feedstocks. The bill doesn't favor any of them.
MYTH #2: It will make food more expensive and lead to food shortages. The largest influence
on rising food prices for the last fifty years has been rising oil
prices. Ethanol production has had a miniscule effect on food prices.
And the Open Fuel Standard would make cars capable of burning methanol
as well, which can be made inexpensively from municipal waste, natural
gas, coal, etc. These, of course, would not raise food prices — they
would lower prices as transportation fuel becomes less expensive.
MYTH #3: The bill will cost taxpayers. The
bill itself will cost taxpayers nothing, and it subsidizes nothing.
Flex fuel cars are sold at the same price as gasoline-only cars. By
allowing other fuels to compete with gasoline, the price for fuel will
come down, saving drivers money. Right now, both ethanol and methanol
could be sold for far less than gasoline, and that is in the absence of a
large market and the economy of scale. And both can both be made from
material abundant within the United States, creating millions of jobs,
strengthening the American economy and reducing our trade deficit.
MYTH #4: It will interfere with a free market. Just the opposite is true. The fuel market is not free today. The Open Fuel Standard would create a
free market. Oil enjoys a virtual monopoly over the transportation fuel
market, held in place with political contributions, influence over
automakers (because oil interests invest in car manufacturing
companies), blocking access to alternatives at fuel stations, funding
propaganda against competitive fuels, and lobbying. Saudi Arabia alone
has a hundred full-time lobbyists in Washington, D.C. OPEC’s
price-fixing cartel is illegal, but international bodies are outside the
reach of our judicial system. The Open Fuel Standard is a way to get
around these barriers to a free market.
MYTH #5: We can solve our problems by drilling more American oil. We
cannot end oil’s monopoly by drilling more oil. We cannot end OPEC’s
ability to manipulate world oil prices by drilling more oil. American
oil companies sell their oil at the world’s going oil price, which is set by OPEC.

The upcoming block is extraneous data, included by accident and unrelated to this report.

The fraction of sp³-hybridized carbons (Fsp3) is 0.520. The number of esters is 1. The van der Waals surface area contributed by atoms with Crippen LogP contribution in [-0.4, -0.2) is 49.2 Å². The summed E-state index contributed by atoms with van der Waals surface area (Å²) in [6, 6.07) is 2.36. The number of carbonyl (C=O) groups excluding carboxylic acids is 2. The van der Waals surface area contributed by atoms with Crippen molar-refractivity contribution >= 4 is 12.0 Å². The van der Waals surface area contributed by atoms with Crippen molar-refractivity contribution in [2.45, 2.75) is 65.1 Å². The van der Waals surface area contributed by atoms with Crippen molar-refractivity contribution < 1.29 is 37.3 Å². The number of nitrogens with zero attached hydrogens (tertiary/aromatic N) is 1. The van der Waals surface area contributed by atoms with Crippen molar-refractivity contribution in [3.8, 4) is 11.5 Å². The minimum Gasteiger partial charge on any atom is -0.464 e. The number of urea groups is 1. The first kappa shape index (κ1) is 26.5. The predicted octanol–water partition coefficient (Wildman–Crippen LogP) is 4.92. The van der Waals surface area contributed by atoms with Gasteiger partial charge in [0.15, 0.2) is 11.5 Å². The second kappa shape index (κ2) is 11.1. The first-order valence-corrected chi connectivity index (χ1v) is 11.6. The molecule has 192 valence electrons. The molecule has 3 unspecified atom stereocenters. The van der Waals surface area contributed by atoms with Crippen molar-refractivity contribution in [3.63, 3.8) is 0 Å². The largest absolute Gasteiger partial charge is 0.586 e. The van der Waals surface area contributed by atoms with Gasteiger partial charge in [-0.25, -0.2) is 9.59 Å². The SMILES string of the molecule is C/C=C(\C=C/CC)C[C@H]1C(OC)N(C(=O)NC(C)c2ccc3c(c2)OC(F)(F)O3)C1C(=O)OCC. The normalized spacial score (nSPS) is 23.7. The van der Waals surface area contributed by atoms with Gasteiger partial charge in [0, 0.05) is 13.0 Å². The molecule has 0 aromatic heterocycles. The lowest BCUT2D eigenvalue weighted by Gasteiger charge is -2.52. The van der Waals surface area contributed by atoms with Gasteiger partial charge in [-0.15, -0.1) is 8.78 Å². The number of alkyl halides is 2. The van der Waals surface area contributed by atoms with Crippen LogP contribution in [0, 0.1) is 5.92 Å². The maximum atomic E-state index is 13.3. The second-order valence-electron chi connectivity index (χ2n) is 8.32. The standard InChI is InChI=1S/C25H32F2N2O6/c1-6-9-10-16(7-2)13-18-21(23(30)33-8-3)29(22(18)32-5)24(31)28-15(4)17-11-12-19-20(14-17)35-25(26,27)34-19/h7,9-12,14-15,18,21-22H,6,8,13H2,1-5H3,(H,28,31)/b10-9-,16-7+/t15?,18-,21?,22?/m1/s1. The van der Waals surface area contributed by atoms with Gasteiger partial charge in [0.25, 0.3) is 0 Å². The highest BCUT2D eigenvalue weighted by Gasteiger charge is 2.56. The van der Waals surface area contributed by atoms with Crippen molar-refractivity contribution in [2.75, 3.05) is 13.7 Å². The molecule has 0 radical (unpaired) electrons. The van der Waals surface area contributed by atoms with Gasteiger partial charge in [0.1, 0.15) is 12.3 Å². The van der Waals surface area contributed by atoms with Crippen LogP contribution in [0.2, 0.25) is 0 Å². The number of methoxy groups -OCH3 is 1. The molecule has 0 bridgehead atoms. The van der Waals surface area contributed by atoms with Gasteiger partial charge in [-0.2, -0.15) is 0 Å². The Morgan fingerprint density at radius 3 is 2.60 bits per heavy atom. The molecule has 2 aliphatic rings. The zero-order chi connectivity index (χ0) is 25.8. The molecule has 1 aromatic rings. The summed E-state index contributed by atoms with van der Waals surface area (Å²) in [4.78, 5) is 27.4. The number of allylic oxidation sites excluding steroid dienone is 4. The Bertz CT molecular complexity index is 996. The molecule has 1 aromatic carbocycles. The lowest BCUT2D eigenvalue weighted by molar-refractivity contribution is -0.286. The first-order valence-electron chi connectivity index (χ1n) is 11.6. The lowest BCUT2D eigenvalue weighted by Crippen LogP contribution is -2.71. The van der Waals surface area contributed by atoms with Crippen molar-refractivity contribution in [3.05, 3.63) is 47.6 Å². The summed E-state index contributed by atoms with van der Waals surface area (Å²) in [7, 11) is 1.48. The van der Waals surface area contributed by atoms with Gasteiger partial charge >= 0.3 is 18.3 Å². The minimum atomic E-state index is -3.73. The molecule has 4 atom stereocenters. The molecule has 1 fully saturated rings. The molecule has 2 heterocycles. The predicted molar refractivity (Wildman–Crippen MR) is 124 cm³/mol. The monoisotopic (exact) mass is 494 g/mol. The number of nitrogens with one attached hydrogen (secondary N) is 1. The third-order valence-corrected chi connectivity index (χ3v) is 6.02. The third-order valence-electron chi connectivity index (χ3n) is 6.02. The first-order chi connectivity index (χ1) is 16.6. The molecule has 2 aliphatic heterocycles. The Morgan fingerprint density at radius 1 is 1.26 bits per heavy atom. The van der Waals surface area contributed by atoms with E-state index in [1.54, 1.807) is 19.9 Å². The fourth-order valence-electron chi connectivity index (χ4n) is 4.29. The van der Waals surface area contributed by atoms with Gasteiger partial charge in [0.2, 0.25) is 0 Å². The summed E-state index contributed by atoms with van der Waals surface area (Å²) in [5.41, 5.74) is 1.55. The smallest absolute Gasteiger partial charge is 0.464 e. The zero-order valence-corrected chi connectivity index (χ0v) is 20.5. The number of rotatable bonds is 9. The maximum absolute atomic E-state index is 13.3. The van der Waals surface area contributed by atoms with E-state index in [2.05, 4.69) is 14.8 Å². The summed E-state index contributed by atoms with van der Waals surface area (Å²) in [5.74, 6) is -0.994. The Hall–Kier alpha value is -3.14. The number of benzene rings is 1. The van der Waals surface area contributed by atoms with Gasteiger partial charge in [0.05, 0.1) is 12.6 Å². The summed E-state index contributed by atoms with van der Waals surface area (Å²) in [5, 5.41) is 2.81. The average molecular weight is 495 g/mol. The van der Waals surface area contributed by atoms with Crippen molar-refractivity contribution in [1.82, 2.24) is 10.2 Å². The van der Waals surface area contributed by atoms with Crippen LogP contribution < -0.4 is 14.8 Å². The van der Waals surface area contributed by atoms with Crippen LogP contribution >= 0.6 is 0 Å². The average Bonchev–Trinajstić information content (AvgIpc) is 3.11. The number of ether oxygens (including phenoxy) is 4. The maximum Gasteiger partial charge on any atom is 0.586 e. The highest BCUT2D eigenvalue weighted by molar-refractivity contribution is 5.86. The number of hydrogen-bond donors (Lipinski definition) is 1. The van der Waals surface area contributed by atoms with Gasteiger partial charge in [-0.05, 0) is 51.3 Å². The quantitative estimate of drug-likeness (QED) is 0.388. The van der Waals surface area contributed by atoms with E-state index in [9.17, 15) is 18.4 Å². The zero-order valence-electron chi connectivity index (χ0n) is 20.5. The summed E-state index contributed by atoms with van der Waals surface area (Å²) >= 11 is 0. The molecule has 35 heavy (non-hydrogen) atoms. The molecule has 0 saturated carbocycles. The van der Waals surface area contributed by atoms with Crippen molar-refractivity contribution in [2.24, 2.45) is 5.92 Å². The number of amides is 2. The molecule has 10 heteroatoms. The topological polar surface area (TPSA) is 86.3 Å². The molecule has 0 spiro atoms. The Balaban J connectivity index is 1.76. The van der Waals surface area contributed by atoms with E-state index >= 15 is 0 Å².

Many new sources of oil have been discovered over the years. OPEC
responds by cutting their production to keep oil prices high. They
collectively produce over 40 percent of the world’s annual oil
production, which is enough to make a small drop in their output
significantly raise the price per barrel of oil worldwide. One country
alone cannot control world oil prices. That’s why Saudi Arabia joined
together with the eleven other oil producing nations of OPEC.
MYTH #6: We can solve our problems by using less oil.
When we use less oil, there should theoretically be more oil available
on the world market, which should lower world oil prices, right?
Unfortunately, when this has happened, OPEC responded by cutting its
production to keep oil prices high. The demand for oil is so high (and
continually growing) that OPEC doesn’t have to cut their production very
much to raise prices.
MYTH #7: Alcohol fuels are bad for car engines.
Alcohol dries out rubber, and cars used to have rubber fuel lines.
Without additives, gasoline is low in octane, so lead was added for
seventy years. In 1987 lead was made illegal, and ethanol replaced it as
an octane booster, so automakers began using ethanol-compatible fuel
lines. Brazil has been using ethanol in their cars for decades
(cars made by Ford, GM, Toyota, etc.), and they’ve found that car
engines burning ethanol typically last as much as three times longer,
for two reasons. First, ethanol burns much cleaner and leaves no carbon deposits when it burns. Alcohol also burns cooler.
Engines heat up and cool down thousands of times, and an engine that
doesn’t get as hot creates less stress on the engine's components over
time. Alcohol fuels are good for car engines.
monopoly of fuel leaves America’s economy vulnerable to oil price
hikes. Every time oil prices have spiked since World War II, America
experienced a recession. OPEC’s exploitation of oil's monopoly has
generated vast funds, some of which is used to fund terrorism around the
world. The two most important members of OPEC are Saudi Arabia and
Iran, both of whom are spending their oil money on terrorism and the
expansion of fundamentalism. Iran funds its nuclear program and supports
the terrorist army, Hezbollah. Saudi oil financially supports the
Taliban, Al Qaeda, and the building of mosques and madrassas all over
the world that promote fundamentalist, intolerant, militant Wahhabi
As OPEC’s income has risen over the years, so has
the scale and pervasiveness of Islamic fundamentalism and terrorism. The
Open Fuel Standard would make America economically stronger and
physically safer. Let’s make it happen: OpenFuelStandard.org.